"Above all ... [Russian President Vladimir] Putin clings to a zero-sum worldview," former Secretary of Defense Robert Gates writes in The Wall Street Journal. "Contrary to the West's belief in the importance of win-win relationships among nations, for Mr. Putin every transaction is win-lose; when one party benefits, the other must lose. For him, attaining, keeping and amassing power is the name of the game."


He's a bad one, Mr. Grinch. First off the mark to say so was former Secretary of State Hillary Clinton, who compared him to Hitler. Neocon padrone Paul Wolfowitz, former deputy secretary of Defense, quickly agreed, telling us Putin sent his "poison" into Crimea just as Hitler did when he invaded the Low Countries.

The mind of the punditry first lurches back to Munich and Arizona Sen. John McCain (R) quickly berates his fellow Republicans who demure: And you call yourselves "Reagan Republicans," he asks heatedly?

But statesmanship's oldest soul, former Secretary of State Henry Kissinger, brings a more seasoned view: "The demonization of Vladimir PutinVladimir Vladimirovich PutinOvernight Defense & National Security — Quick vote on defense bill blocked again Kremlin claims Ukraine may try to win back rebel-controlled regions by force Blinken threatens coordinated sanctions on Russia over Ukraine MORE is not a policy; it is an alibi for the absence of one," he writes in The Washington Post.

And with a rare brilliance: "Far too often the Ukrainian issue is posed as a showdown: whether Ukraine joins the East or the West. But if Ukraine is to survive and thrive, it must not be either side's outpost against the other — it should function as a bridge between them."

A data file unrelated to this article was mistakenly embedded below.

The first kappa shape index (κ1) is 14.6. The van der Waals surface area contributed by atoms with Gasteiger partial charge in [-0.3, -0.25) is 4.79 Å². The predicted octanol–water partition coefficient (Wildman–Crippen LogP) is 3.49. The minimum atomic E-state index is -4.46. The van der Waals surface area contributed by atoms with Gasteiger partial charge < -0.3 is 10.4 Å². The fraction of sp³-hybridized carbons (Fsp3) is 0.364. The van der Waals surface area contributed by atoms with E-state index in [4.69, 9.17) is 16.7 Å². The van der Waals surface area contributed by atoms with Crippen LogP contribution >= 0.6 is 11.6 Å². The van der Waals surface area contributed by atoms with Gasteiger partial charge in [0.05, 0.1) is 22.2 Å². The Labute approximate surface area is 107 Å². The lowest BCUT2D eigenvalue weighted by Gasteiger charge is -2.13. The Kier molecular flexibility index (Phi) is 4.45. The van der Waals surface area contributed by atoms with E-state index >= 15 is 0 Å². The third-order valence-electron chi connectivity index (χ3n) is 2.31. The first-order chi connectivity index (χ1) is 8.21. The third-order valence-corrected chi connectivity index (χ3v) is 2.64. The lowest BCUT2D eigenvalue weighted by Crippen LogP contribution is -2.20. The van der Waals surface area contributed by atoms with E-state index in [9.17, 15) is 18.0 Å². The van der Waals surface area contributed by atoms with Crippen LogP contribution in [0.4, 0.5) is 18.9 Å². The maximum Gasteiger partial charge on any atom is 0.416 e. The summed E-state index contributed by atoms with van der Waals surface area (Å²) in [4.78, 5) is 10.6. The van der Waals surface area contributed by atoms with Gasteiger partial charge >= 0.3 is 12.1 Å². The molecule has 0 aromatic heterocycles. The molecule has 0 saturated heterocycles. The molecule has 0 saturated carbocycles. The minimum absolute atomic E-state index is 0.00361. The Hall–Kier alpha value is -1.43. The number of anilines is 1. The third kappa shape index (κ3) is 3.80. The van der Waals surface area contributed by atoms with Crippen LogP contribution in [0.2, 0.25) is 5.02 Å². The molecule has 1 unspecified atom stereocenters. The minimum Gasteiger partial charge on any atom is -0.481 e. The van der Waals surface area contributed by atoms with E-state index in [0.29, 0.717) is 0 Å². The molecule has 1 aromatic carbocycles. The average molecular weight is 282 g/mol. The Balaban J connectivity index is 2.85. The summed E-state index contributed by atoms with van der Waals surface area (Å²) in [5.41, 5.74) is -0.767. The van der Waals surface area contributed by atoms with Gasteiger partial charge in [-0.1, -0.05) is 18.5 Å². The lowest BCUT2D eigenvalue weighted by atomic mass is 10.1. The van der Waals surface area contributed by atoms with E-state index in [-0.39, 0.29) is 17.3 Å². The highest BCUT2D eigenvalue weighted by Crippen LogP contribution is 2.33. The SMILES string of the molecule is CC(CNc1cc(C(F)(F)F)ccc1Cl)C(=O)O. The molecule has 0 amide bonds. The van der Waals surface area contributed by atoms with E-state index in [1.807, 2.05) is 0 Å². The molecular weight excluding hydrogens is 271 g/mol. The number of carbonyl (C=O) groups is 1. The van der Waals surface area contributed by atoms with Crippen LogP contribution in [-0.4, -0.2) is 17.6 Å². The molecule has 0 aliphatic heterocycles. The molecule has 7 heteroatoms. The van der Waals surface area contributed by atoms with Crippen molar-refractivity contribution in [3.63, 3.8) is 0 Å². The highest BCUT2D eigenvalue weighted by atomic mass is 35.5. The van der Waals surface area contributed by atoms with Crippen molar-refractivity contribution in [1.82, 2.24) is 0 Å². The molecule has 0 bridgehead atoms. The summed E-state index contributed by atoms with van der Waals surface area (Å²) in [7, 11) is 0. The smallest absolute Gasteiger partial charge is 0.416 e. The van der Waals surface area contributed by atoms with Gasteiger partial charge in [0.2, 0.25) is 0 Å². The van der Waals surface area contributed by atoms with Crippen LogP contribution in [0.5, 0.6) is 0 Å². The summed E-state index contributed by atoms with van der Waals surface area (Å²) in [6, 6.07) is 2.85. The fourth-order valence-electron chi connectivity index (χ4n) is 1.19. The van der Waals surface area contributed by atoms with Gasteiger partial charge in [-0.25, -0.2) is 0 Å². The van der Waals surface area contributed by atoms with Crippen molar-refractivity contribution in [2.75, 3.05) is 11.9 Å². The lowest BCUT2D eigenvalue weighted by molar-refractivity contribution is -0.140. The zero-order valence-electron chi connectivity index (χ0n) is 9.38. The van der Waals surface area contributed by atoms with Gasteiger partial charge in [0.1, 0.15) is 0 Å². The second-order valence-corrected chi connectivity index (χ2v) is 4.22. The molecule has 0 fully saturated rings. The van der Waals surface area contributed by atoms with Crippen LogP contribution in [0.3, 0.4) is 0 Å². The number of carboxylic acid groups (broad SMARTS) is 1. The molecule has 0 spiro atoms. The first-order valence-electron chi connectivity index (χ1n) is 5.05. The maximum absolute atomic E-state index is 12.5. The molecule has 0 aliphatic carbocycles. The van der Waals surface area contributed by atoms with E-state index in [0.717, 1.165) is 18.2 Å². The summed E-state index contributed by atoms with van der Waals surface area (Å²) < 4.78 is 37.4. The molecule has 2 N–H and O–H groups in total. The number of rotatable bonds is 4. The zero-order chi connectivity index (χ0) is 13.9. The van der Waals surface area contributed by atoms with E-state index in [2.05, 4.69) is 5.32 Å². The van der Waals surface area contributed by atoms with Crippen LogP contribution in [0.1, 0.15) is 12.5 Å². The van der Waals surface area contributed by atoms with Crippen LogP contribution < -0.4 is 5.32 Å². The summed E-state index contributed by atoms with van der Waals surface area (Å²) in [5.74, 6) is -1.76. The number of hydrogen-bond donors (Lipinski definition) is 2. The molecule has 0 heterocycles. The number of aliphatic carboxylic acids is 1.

"Putin is a serious strategist — on the premises of Russian history," Kissinger continues. "Understanding U.S. values and psychology are not his strong suits. Nor has understanding Russian history and psychology been a strong point of U.S. policymakers."

Former Speaker of the House Newt GingrichNewton (Newt) Leroy GingrichMORE (R-Ga.) reports in a similar vein.

"It is time to take Russian President Vladimir Putin seriously," he writes. "We must develop serious strategies for dealing with a serious man. Putin has been in charge of Russia since 1999. He is arguably the most effective leader in the world today."

"The symbolic, tactical approach which is the hallmark of the [President] Obama foreign policy is dangerous, delusional and utterly incapable of understanding or coping with a serious leader like Putin," he continues.

"Take a deep breath," he advises.

Quigley is a prize-winning writer who has worked more than 35 years as a book and magazine editor, political commentator and reviewer. For 20 years he has been an amateur farmer, raising Tunis sheep and organic vegetables. He lives in New Hampshire with his wife and four children. Contact him at quigley1985@gmail.com.